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PLoS Genet. 2015 Sep 2;11(9):e1005492. doi: 10.1371/journal.pgen.1005492. eCollection 2015 Sep.

The Intolerance of Regulatory Sequence to Genetic Variation Predicts Gene Dosage Sensitivity.

Author information

1
Institute for Genomic Medicine, Columbia University, New York, New York, United States of America; Center for Human Genome Variation, Duke University, School of Medicine, Durham, North Carolina, United States of America; Department of Medicine, The University of Melbourne, Austin Health and Royal Melbourne Hospital, Melbourne, Victoria, Australia.
2
Institute for Genomic Medicine, Columbia University, New York, New York, United States of America; Center for Human Genome Variation, Duke University, School of Medicine, Durham, North Carolina, United States of America; Program in Computational Biology and Bioinformatics, Duke University, Durham, North Carolina, United States of America.
3
Institute for Genomic Medicine, Columbia University, New York, New York, United States of America; Center for Human Genome Variation, Duke University, School of Medicine, Durham, North Carolina, United States of America.
4
Center for Human Genome Variation, Duke University, School of Medicine, Durham, North Carolina, United States of America.
5
Center for Human Genome Variation, Duke University, School of Medicine, Durham, North Carolina, United States of America; Department of Biostatistics and Bioinformatics, Duke University, Durham, North Carolina, United States of America.

Abstract

Noncoding sequence contains pathogenic mutations. Yet, compared with mutations in protein-coding sequence, pathogenic regulatory mutations are notoriously difficult to recognize. Most fundamentally, we are not yet adept at recognizing the sequence stretches in the human genome that are most important in regulating the expression of genes. For this reason, it is difficult to apply to the regulatory regions the same kinds of analytical paradigms that are being successfully applied to identify mutations among protein-coding regions that influence risk. To determine whether dosage sensitive genes have distinct patterns among their noncoding sequence, we present two primary approaches that focus solely on a gene's proximal noncoding regulatory sequence. The first approach is a regulatory sequence analogue of the recently introduced residual variation intolerance score (RVIS), termed noncoding RVIS, or ncRVIS. The ncRVIS compares observed and predicted levels of standing variation in the regulatory sequence of human genes. The second approach, termed ncGERP, reflects the phylogenetic conservation of a gene's regulatory sequence using GERP++. We assess how well these two approaches correlate with four gene lists that use different ways to identify genes known or likely to cause disease through changes in expression: 1) genes that are known to cause disease through haploinsufficiency, 2) genes curated as dosage sensitive in ClinGen's Genome Dosage Map, 3) genes judged likely to be under purifying selection for mutations that change expression levels because they are statistically depleted of loss-of-function variants in the general population, and 4) genes judged unlikely to cause disease based on the presence of copy number variants in the general population. We find that both noncoding scores are highly predictive of dosage sensitivity using any of these criteria. In a similar way to ncGERP, we assess two ensemble-based predictors of regional noncoding importance, ncCADD and ncGWAVA, and find both scores are significantly predictive of human dosage sensitive genes and appear to carry information beyond conservation, as assessed by ncGERP. These results highlight that the intolerance of noncoding sequence stretches in the human genome can provide a critical complementary tool to other genome annotation approaches to help identify the parts of the human genome increasingly likely to harbor mutations that influence risk of disease.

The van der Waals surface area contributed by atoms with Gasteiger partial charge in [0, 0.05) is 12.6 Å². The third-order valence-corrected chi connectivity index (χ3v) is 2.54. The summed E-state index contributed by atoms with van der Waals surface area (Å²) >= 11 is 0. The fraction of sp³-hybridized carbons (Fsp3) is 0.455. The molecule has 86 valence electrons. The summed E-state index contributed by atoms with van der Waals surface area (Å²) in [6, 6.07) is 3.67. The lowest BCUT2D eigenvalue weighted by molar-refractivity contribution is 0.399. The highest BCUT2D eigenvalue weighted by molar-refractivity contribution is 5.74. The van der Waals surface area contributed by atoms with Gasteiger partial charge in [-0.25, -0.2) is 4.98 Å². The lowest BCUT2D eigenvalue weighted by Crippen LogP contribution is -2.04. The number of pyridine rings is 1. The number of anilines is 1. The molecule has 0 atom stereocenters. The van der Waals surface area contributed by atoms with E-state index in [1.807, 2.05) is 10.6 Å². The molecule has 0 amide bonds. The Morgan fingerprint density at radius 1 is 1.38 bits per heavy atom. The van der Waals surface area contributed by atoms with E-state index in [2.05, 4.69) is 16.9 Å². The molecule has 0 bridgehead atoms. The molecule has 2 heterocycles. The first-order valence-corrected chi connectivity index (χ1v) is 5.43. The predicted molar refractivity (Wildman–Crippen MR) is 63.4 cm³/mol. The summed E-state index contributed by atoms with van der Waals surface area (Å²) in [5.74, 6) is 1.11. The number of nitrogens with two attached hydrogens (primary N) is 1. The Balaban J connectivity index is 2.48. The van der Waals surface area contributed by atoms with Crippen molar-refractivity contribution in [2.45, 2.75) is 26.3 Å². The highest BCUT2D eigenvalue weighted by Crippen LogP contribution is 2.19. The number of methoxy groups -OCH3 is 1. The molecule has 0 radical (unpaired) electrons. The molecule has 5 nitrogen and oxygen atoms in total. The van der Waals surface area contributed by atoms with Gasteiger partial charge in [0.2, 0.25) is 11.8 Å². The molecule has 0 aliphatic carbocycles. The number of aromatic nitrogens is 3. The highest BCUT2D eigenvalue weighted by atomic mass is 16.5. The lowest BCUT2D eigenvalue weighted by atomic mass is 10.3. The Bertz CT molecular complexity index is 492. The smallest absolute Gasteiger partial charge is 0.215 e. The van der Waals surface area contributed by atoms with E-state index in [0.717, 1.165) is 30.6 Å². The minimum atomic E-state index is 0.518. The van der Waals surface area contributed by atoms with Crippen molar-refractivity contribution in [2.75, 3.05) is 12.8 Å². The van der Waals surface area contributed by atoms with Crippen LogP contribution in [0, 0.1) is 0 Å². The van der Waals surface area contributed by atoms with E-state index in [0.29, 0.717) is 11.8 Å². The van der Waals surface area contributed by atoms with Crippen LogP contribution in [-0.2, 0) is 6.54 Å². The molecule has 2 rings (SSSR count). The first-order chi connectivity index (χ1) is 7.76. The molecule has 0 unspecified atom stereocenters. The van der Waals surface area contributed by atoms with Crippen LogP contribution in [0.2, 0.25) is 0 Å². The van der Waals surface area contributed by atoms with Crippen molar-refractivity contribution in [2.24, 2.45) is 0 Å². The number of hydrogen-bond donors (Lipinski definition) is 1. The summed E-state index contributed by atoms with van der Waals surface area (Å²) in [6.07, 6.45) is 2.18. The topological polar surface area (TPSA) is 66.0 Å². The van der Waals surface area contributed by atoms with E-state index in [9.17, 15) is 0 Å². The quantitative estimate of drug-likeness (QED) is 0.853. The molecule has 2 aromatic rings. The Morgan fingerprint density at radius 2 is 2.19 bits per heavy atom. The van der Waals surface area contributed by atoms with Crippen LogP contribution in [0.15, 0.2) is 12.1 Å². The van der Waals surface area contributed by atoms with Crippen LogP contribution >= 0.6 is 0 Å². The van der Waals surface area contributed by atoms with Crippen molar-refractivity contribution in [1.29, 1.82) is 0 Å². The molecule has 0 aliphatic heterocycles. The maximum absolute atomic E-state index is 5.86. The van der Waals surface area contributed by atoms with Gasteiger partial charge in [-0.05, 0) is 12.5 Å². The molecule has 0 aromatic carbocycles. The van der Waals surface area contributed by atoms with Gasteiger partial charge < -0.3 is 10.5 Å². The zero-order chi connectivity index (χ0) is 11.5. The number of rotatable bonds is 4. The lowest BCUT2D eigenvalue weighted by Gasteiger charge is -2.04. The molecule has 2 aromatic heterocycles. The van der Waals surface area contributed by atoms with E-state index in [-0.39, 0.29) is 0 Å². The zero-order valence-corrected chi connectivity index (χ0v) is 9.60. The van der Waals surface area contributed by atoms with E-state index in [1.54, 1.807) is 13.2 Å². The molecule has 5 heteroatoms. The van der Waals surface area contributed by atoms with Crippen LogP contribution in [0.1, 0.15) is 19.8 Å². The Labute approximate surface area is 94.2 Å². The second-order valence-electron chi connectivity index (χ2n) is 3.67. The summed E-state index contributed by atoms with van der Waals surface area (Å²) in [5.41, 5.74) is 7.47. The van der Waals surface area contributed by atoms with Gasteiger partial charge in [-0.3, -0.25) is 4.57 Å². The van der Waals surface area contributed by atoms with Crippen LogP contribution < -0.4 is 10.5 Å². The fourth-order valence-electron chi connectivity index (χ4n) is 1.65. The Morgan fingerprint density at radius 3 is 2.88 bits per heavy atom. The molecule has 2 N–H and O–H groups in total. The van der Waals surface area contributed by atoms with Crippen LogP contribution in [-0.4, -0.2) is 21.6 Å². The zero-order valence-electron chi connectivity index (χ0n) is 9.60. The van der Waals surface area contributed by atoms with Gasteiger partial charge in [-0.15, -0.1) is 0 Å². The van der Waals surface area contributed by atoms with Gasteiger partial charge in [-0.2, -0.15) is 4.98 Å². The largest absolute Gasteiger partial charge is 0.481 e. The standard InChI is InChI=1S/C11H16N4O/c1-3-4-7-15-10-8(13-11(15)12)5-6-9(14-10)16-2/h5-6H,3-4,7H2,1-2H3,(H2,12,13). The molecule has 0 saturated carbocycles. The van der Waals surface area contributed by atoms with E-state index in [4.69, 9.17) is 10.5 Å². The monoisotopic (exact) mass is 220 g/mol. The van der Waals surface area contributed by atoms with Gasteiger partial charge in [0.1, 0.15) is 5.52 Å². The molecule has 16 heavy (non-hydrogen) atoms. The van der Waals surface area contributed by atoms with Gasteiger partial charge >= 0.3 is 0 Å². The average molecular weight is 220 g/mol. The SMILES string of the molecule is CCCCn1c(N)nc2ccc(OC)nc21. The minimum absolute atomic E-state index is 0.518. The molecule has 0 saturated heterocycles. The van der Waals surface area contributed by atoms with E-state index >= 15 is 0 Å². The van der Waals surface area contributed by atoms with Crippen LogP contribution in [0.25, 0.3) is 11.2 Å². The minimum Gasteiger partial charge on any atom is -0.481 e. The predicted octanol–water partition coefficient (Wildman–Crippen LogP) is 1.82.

PMID:
26332131
PMCID:
PMC4557908
DOI:
10.1371/journal.pgen.1005492
[Indexed for MEDLINE]
Free PMC Article

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